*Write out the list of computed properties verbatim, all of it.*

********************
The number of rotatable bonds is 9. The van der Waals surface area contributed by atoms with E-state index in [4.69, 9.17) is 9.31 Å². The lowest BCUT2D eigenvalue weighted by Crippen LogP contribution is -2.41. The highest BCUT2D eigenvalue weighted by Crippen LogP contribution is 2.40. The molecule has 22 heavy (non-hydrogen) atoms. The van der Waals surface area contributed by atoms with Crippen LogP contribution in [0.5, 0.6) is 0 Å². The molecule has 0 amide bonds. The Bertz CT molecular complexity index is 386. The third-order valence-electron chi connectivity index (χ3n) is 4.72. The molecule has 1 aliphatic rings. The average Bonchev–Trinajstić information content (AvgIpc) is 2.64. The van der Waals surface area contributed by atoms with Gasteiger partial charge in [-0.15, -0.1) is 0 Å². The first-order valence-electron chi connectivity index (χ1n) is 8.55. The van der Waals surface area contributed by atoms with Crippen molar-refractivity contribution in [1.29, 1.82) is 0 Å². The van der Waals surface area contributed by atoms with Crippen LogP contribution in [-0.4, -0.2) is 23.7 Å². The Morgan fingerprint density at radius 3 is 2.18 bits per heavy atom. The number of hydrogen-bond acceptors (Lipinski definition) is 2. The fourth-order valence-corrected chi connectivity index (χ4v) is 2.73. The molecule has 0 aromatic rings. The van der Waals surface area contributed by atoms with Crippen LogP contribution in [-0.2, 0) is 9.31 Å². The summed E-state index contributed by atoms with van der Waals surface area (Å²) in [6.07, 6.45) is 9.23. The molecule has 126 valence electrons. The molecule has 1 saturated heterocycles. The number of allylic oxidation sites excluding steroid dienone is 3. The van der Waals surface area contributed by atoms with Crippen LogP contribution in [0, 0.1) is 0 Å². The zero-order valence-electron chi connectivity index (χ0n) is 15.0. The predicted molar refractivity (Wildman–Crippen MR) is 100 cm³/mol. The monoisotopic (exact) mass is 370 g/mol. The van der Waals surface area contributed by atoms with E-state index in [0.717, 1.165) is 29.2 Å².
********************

The number of rotatable bonds is 9. The van der Waals surface area contributed by atoms with E-state index in [4.69, 9.17) is 9.31 Å². The lowest BCUT2D eigenvalue weighted by Crippen LogP contribution is -2.41. The highest BCUT2D eigenvalue weighted by Crippen LogP contribution is 2.40. The molecule has 22 heavy (non-hydrogen) atoms. The van der Waals surface area contributed by atoms with Crippen LogP contribution in [0.5, 0.6) is 0 Å². The molecule has 0 amide bonds. The Bertz CT molecular complexity index is 386. The third-order valence-electron chi connectivity index (χ3n) is 4.72. The molecule has 1 aliphatic rings. The average Bonchev–Trinajstić information content (AvgIpc) is 2.64. The van der Waals surface area contributed by atoms with Gasteiger partial charge in [-0.15, -0.1) is 0 Å². The first-order valence-electron chi connectivity index (χ1n) is 8.55. The van der Waals surface area contributed by atoms with Crippen molar-refractivity contribution in [1.29, 1.82) is 0 Å². The van der Waals surface area contributed by atoms with Crippen LogP contribution in [-0.4, -0.2) is 23.7 Å². The Morgan fingerprint density at radius 3 is 2.18 bits per heavy atom. The number of hydrogen-bond acceptors (Lipinski definition) is 2. The fourth-order valence-corrected chi connectivity index (χ4v) is 2.73. The molecule has 0 aromatic rings. The van der Waals surface area contributed by atoms with Crippen LogP contribution in [-0.2, 0) is 9.31 Å². The summed E-state index contributed by atoms with van der Waals surface area (Å²) in [6.07, 6.45) is 9.23. The molecule has 126 valence electrons. The molecule has 1 saturated heterocycles. The number of allylic oxidation sites excluding steroid dienone is 3. The van der Waals surface area contributed by atoms with Crippen LogP contribution in [0, 0.1) is 0 Å². The zero-order valence-electron chi connectivity index (χ0n) is 15.0. The predicted molar refractivity (Wildman–Crippen MR) is 100 cm³/mol. The monoisotopic (exact) mass is 370 g/mol. The van der Waals surface area contributed by atoms with E-state index in [0.717, 1.165) is 29.2 Å².